If you board at a big, commercial show barn, you probably have access to a wash rack. Ditto if your horse boards at a racing barn. What a convenience wash racks are. Instead of spending hours brushing off dirt, muck, and sweat, or hosing off your horse in some muddy area outside the barn when the weather allows, you can bathe your horse in minutes in a safe, secure area, protected from the elements, and conveniently located near the stall. Often with hot water right at your fingertips!


Wash racks also are handy for those who hack often, show occasionally, or just prefer spending their time riding instead of brushing, brushing, brushing. Notes Jim Tabor of Waitsfield, Vt., a life-long pleasure rider, former manager of a 65-horse guest riding operation, and a former public relations representative for Controlled Energy Corporation (distributors for Aquastar water heaters), “Although wash racks are more commonly used at show barns, they can be just as useful for any pleasure horse that’s ridden regularly and worked vigorously enough to work up a sweat–in other words, for virtually all pleasure horses.”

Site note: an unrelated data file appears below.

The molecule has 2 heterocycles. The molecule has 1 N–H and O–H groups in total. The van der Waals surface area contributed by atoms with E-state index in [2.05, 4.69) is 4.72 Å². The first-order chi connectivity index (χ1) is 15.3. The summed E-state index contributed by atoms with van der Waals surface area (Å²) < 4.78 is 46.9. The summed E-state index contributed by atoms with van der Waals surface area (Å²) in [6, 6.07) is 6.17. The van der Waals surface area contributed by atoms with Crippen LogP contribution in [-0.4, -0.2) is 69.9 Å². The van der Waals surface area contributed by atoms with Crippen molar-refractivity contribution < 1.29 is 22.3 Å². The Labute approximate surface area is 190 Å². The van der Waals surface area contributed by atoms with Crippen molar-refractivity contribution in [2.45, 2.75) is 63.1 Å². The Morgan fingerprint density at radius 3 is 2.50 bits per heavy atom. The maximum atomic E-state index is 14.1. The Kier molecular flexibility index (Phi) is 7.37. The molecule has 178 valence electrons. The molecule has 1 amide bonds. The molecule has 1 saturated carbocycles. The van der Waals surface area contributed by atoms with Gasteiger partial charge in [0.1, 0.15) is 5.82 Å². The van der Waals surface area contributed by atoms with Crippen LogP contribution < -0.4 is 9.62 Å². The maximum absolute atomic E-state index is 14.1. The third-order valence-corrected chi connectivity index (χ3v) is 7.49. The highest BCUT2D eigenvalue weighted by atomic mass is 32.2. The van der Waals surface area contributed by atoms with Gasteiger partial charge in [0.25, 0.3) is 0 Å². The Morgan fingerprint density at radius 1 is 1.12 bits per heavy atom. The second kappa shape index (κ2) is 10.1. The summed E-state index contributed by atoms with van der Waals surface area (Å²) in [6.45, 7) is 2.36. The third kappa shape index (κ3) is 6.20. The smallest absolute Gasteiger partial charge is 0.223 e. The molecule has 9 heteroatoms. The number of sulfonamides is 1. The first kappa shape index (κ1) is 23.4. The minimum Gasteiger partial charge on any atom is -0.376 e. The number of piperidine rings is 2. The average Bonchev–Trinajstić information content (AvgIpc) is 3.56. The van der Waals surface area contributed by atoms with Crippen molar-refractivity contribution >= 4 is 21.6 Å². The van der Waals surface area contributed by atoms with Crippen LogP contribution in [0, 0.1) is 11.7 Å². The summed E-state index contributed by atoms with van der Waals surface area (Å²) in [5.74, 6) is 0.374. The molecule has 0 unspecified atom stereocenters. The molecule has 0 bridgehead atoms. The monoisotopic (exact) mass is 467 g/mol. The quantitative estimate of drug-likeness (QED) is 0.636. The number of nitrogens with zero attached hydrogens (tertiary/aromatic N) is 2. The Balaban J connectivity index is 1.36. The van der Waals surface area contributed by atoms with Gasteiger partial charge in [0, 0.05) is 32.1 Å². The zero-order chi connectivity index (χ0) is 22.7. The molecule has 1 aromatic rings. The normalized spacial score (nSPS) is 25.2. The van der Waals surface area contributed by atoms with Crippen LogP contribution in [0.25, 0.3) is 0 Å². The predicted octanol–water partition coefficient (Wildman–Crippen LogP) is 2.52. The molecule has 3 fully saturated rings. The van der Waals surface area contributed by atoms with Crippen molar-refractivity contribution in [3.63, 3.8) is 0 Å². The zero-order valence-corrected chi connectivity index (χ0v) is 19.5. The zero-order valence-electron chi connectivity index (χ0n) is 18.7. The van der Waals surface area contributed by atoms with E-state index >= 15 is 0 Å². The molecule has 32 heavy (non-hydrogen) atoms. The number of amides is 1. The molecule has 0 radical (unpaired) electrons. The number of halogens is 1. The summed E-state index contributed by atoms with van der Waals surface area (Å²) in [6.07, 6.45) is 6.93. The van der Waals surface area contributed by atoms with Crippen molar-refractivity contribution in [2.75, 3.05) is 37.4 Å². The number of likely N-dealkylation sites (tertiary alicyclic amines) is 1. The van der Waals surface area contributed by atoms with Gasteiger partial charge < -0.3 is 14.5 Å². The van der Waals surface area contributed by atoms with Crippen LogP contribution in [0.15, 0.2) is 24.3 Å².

Wash racks also are a useful place for hosing down synthetic tack and for doing hydrotherapy treatments; an overturned bucket in a wash rack isn’t going to produce the mess it can in a stall.


Nuts And Bolts


Simply defined, a wash rack (or wash stall) is a confined area consisting of flooring and drainage for the purpose of bathing horses. British-born Jayne D. Pedigo, now of Houston, Texas, is a member of the British Horse Society, a dressage and combined training competitor, and a guide for the Horses Internet site at the Mining Company. (Miningco.com is a network of over 600 web sites, each maintained by a “Guide” and providing guidance to the best the Net has to offer in their niche, as well as regular articles.) She has seen all kinds of wash racks, and says that the o